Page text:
Wednesday 24 August 1664

Up by six o’clock, and to my office with Tom Hater dispatching business in haste. At nine o’clock to White Hall about Mr. Maes’s business at the Council, which stands in an ill condition still. Thence to Graye’s Inn, but missed of Mr. Cole the lawyer, and so walked home, calling among the joyners in Wood Streete to buy a table and bade in many places, but did not buy it till I come home to see the place where it is to stand, to judge how big it must be. So after ’Change home and a good dinner, and then to White Hall to a Committee of the Fishery, where my Lord Craven and Mr. Gray mightily against Mr. Creed’s being joined in the warrant for Secretary with Mr. Duke. However I did get it put off till the Duke of Yorke was there, and so broke up doing nothing. So walked home, first to the Wardrobe, and there saw one suit of clothes made for my boy and linen set out, and I think to have him the latter end of this week, and so home, Mr. Creed walking the greatest part of the way with me advising what to do in his case about his being Secretary to us in conjunction with Duke, which I did give him the best I could, and so home and to my office, where very much business, and then home to supper and to bed.

18 Annotations

First Reading

Paul Chapin  •  Link

Sam, you're supposed to measure the space *before* you go furniture shopping.

Todd Bernhardt  •  Link

Wonder what Craven and Gray have against Creed? Do they dislike/distrust him, or do they simply have their own plans for the place he wants?

Australian Susan  •  Link

"...but did not buy it till I come home to see the place where it is to stand, to judge how big it must be. ..."
This brought back uncomfortable memories of recent past - making long drive to IKEA only to discover both of us thought the other had done the measuring.....Even worse, though, is getting the flatpacks out to the carpark (already regretting the purchase and cursing the inventor of Allen keys)(and it's usually raining) and then finding that they won't fit in the car 'cos you forgot to measure that too...

Sam is being very loyal to Creed - and seems in a disinterested way - though maybe he hopes more from the Creed/Duke/DofY connection rather than what is proposed. Intricate civil service joustings for place, position and influence - all hoping for lucrative rewards. Creed obviously wants to make sure of Sam - walking with him for so long. This will have been noticed.

Cum Grano Salis  •  Link

Sam probably had not planned to make such a purchase, but was pleased with the craftmanship that had caught by his wandering eye and yet he was not parting with a farthing until he was sure that it would be to his acquired ascetic taste. Many to-day would have bought the object of craven desire then returned it, because it did not fit, then in Samuell's day even in my buying days, it was you, bought it, it be yours even if thee had to dump it into the Fleet.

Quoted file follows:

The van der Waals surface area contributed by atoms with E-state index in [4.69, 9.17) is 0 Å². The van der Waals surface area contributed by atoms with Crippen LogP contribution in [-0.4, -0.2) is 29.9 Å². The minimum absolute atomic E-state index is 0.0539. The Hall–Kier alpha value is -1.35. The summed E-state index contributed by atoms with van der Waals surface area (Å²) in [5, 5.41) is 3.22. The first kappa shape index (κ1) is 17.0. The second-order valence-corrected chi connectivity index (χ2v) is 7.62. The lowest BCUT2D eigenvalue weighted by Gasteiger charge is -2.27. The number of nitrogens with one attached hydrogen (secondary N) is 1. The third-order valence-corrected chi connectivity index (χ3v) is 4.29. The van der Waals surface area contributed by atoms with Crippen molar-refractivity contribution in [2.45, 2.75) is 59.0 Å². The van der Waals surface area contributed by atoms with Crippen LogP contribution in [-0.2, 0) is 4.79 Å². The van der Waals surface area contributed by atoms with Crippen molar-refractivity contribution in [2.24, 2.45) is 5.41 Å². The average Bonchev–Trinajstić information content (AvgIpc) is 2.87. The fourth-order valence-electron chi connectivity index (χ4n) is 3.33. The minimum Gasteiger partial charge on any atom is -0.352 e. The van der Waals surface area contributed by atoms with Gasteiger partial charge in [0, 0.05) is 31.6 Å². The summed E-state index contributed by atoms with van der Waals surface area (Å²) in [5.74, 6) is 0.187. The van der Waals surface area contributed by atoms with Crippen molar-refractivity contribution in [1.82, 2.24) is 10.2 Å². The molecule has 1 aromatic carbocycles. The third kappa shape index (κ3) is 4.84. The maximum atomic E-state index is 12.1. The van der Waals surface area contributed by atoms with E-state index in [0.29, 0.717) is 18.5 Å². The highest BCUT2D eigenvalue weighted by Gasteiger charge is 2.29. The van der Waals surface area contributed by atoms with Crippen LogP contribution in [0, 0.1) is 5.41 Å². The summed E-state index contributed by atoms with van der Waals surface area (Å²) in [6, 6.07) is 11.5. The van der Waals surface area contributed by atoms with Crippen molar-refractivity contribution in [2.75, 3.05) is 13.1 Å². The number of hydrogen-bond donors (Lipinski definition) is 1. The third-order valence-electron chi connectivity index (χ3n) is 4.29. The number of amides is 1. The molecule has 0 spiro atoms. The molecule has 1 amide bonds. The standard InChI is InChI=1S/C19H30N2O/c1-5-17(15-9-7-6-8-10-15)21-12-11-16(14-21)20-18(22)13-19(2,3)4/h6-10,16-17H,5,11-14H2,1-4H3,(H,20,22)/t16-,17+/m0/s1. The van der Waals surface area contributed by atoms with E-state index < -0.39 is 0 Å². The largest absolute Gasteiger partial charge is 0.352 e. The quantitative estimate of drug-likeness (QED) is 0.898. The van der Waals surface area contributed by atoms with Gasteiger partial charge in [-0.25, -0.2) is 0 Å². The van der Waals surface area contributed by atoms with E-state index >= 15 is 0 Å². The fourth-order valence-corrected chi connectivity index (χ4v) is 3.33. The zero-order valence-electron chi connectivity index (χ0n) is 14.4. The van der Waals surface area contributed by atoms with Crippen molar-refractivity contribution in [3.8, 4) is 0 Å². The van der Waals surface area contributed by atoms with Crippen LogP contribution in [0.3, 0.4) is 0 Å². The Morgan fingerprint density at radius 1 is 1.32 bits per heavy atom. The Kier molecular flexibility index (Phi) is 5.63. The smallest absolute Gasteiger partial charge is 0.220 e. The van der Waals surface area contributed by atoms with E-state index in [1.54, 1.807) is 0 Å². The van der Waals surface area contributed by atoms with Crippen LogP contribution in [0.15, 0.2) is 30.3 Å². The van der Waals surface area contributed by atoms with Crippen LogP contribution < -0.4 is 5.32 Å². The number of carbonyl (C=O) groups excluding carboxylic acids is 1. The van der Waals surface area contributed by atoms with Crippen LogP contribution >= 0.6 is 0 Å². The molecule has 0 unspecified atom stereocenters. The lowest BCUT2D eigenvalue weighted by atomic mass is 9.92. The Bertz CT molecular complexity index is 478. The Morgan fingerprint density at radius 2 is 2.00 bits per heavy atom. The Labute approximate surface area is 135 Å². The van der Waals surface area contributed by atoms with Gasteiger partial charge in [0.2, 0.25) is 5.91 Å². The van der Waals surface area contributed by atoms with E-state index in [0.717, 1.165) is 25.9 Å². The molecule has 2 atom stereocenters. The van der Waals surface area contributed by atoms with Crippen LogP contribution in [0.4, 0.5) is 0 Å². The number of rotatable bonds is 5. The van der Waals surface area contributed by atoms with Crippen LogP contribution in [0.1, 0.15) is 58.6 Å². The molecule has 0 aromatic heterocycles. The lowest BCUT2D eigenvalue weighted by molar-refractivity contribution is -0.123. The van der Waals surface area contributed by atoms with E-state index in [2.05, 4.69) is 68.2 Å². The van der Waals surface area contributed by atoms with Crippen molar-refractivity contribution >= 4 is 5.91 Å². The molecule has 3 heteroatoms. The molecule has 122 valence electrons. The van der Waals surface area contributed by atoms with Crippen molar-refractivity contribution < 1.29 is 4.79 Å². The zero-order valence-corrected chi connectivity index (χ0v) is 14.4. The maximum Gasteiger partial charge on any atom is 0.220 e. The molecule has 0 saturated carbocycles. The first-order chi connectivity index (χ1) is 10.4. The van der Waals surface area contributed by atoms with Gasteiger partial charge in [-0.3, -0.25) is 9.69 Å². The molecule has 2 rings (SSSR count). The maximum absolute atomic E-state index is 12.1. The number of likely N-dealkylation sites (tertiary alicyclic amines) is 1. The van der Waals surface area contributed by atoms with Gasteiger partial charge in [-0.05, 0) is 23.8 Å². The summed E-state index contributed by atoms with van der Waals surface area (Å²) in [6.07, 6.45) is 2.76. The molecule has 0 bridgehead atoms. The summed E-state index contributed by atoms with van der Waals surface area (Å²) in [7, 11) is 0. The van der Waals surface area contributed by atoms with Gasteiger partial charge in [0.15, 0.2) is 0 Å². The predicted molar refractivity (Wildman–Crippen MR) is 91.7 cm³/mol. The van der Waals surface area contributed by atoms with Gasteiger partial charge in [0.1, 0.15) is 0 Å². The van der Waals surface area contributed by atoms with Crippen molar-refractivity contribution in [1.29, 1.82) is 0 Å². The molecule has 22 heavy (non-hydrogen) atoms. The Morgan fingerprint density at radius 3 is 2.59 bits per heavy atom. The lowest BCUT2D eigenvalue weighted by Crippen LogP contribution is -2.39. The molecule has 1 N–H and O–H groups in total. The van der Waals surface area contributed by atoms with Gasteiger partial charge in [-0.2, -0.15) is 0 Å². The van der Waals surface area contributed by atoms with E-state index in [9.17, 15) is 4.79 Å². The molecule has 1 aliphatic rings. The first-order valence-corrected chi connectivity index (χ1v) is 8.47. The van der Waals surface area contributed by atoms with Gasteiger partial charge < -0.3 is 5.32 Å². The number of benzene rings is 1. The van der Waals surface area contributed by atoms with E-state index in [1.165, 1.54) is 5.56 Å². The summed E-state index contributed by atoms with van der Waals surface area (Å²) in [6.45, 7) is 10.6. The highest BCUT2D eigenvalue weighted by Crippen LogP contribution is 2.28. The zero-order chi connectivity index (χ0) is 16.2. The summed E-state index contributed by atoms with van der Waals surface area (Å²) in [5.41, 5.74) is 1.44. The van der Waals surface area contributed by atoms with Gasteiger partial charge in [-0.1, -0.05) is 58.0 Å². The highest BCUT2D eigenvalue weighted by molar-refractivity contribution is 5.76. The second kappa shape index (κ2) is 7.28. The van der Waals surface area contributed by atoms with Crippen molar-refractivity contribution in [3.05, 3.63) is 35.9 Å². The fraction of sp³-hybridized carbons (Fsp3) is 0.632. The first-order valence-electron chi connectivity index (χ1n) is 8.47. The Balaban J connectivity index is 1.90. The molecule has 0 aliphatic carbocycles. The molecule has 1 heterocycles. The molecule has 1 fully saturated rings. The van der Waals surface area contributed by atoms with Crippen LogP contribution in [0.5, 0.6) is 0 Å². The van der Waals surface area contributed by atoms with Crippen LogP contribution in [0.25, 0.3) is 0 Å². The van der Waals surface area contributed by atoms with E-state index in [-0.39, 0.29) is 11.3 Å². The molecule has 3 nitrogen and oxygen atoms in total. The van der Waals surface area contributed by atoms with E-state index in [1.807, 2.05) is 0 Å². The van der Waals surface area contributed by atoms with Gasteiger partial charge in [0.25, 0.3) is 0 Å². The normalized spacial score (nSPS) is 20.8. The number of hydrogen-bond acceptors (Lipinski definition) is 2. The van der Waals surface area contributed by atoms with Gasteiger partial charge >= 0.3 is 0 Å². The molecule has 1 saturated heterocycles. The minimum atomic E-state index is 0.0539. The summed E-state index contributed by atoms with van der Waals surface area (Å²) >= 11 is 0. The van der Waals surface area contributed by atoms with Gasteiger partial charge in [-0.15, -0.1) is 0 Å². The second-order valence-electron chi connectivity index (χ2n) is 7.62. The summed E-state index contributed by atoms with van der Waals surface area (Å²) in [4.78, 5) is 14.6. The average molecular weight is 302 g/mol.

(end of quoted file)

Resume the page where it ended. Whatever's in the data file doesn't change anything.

" buy a table..." besides one would need men and a dray to lug it from the Joyners to the room up the stairs, a half a days work, no free delivery.
Carters be savvy lot.

Bradford  •  Link

Goodness, once back home, why didn't he whip out his various tools for measuring lumber &c. and get a precise reading, in keeping with his precision in all matters else? Surely carpenters did not work without the 17thC equivalent of a tape measure.

JWB  •  Link

With this morning's coffee & this week's Barron's:


Just How Risky Is Your Portfolio?

"Quantitative risk measures are not new. As early as the 17th century it became possible to measure risk in certain wagers. Sir Isaac Newton, for example, worked on probability theory to help his acquaintance Samuel Pepys have success at dice."

Robert Gertz  •  Link

Know the feeling AS, as I'm still going over to our IKEA for Billy bookcases every other weekend...lugging them over to the van, struggling to get them into the condo elevator. Sam at least will no doubt have a group of able and willing joyners to carry and assemble...The days of haul-it-yerself left long and happily behind in Axe Yard.

Iuduco continues to exercise his unsavory charm...

I'm startled to see Sam handling the chore of assisting Maes with neither complaint at being required to waste time keeping Uncle Wight and his friend happy nor eager anticipation of "getting something" for his efforts. I wonder if the business is so underhanded Sam hesitates to enter the details even here.

jeannine  •  Link

"Journal of the Earl of Sandwich" edited by R.C. Anderson

24th Wednesday. Fresh gale N. Plying up between Fairlight and the Ness. About noon stopped the tide of ebb thwart off the Ness, where I went ashore at the light-house. With the flood we weighed and plyed up at 9 at night under sail Sir Thomas Crewe and Captain Isham in the smack from London came on board us. At noon also the Pearl and Drake came to us.

Second Reading

Terry Foreman  •  Link